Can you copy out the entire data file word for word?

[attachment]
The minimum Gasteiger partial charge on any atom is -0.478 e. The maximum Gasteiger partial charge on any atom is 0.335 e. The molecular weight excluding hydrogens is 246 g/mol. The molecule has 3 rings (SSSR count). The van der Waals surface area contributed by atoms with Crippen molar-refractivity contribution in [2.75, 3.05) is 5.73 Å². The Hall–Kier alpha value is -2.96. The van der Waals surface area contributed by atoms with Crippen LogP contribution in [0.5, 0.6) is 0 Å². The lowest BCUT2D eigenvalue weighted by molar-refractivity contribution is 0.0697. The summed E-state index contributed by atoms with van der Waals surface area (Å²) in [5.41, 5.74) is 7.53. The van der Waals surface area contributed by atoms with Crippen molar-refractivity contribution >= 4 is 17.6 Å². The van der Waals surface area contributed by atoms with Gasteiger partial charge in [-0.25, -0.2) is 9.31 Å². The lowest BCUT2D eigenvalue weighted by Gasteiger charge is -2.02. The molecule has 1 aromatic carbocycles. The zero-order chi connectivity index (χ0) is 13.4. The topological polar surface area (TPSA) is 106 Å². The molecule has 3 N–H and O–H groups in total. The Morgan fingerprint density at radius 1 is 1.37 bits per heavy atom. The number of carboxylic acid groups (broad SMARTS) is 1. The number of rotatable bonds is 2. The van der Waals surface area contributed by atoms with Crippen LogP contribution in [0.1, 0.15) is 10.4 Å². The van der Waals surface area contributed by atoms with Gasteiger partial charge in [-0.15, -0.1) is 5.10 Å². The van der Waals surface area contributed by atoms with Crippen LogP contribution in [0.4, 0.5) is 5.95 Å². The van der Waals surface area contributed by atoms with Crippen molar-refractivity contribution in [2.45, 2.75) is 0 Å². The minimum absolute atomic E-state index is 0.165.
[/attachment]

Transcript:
The minimum Gasteiger partial charge on any atom is -0.478 e. The maximum Gasteiger partial charge on any atom is 0.335 e. The molecular weight excluding hydrogens is 246 g/mol. The molecule has 3 rings (SSSR count). The van der Waals surface area contributed by atoms with Crippen molar-refractivity contribution in [2.75, 3.05) is 5.73 Å². The Hall–Kier alpha value is -2.96. The van der Waals surface area contributed by atoms with Crippen LogP contribution in [0.5, 0.6) is 0 Å². The lowest BCUT2D eigenvalue weighted by molar-refractivity contribution is 0.0697. The summed E-state index contributed by atoms with van der Waals surface area (Å²) in [5.41, 5.74) is 7.53. The van der Waals surface area contributed by atoms with Crippen molar-refractivity contribution >= 4 is 17.6 Å². The van der Waals surface area contributed by atoms with Gasteiger partial charge in [-0.25, -0.2) is 9.31 Å². The lowest BCUT2D eigenvalue weighted by Gasteiger charge is -2.02. The molecule has 1 aromatic carbocycles. The zero-order chi connectivity index (χ0) is 13.4. The topological polar surface area (TPSA) is 106 Å². The molecule has 3 N–H and O–H groups in total. The Morgan fingerprint density at radius 1 is 1.37 bits per heavy atom. The number of carboxylic acid groups (broad SMARTS) is 1. The number of rotatable bonds is 2. The van der Waals surface area contributed by atoms with Crippen LogP contribution in [0.1, 0.15) is 10.4 Å². The van der Waals surface area contributed by atoms with Gasteiger partial charge in [-0.15, -0.1) is 5.10 Å². The van der Waals surface area contributed by atoms with Crippen LogP contribution in [0.4, 0.5) is 5.95 Å². The van der Waals surface area contributed by atoms with Crippen molar-refractivity contribution in [2.45, 2.75) is 0 Å². The minimum absolute atomic E-state index is 0.165.